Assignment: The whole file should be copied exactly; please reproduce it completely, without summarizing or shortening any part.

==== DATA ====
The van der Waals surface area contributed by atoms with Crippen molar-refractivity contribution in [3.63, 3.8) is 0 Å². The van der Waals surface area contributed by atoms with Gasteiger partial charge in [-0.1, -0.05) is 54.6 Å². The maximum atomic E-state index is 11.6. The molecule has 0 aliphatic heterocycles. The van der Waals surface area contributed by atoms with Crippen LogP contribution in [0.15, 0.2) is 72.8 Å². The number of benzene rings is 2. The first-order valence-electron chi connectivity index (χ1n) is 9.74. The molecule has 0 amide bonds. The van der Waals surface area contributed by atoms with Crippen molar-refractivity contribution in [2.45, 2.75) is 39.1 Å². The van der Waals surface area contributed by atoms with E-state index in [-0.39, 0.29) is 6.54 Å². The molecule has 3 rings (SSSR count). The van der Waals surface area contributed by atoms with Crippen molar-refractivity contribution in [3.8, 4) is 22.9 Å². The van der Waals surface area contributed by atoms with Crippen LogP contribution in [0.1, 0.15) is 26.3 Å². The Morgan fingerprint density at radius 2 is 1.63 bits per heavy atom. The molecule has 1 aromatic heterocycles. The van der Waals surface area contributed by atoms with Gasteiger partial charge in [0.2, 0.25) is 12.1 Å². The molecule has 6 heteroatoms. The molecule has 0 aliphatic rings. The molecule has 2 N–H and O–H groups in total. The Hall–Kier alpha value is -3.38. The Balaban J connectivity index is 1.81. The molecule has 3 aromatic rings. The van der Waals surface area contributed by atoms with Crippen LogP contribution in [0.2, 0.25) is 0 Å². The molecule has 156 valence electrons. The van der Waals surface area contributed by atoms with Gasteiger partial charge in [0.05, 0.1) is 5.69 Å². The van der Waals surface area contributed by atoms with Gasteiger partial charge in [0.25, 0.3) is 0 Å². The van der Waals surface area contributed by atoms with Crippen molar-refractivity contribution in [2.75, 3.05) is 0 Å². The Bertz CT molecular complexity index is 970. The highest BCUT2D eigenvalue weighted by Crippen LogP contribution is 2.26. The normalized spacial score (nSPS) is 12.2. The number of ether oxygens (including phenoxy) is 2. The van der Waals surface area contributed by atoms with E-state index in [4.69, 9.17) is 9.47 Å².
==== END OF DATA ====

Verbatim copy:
The van der Waals surface area contributed by atoms with Crippen molar-refractivity contribution in [3.63, 3.8) is 0 Å². The van der Waals surface area contributed by atoms with Gasteiger partial charge in [-0.1, -0.05) is 54.6 Å². The maximum atomic E-state index is 11.6. The molecule has 0 aliphatic heterocycles. The van der Waals surface area contributed by atoms with Crippen LogP contribution in [0.15, 0.2) is 72.8 Å². The number of benzene rings is 2. The first-order valence-electron chi connectivity index (χ1n) is 9.74. The molecule has 0 amide bonds. The van der Waals surface area contributed by atoms with Crippen molar-refractivity contribution in [2.45, 2.75) is 39.1 Å². The van der Waals surface area contributed by atoms with E-state index in [-0.39, 0.29) is 6.54 Å². The molecule has 3 rings (SSSR count). The van der Waals surface area contributed by atoms with Crippen molar-refractivity contribution in [3.8, 4) is 22.9 Å². The van der Waals surface area contributed by atoms with Crippen LogP contribution in [0.1, 0.15) is 26.3 Å². The Morgan fingerprint density at radius 2 is 1.63 bits per heavy atom. The molecule has 1 aromatic heterocycles. The van der Waals surface area contributed by atoms with Gasteiger partial charge in [0.2, 0.25) is 12.1 Å². The molecule has 6 heteroatoms. The molecule has 0 aliphatic rings. The molecule has 2 N–H and O–H groups in total. The Hall–Kier alpha value is -3.38. The Balaban J connectivity index is 1.81. The molecule has 3 aromatic rings. The van der Waals surface area contributed by atoms with Crippen LogP contribution in [0.2, 0.25) is 0 Å². The molecule has 156 valence electrons. The van der Waals surface area contributed by atoms with Gasteiger partial charge in [0.05, 0.1) is 5.69 Å². The van der Waals surface area contributed by atoms with Gasteiger partial charge in [0.25, 0.3) is 0 Å². The van der Waals surface area contributed by atoms with Crippen molar-refractivity contribution in [2.75, 3.05) is 0 Å². The Bertz CT molecular complexity index is 970. The highest BCUT2D eigenvalue weighted by Crippen LogP contribution is 2.26. The normalized spacial score (nSPS) is 12.2. The number of ether oxygens (including phenoxy) is 2. The van der Waals surface area contributed by atoms with E-state index in [4.69, 9.17) is 9.47 Å².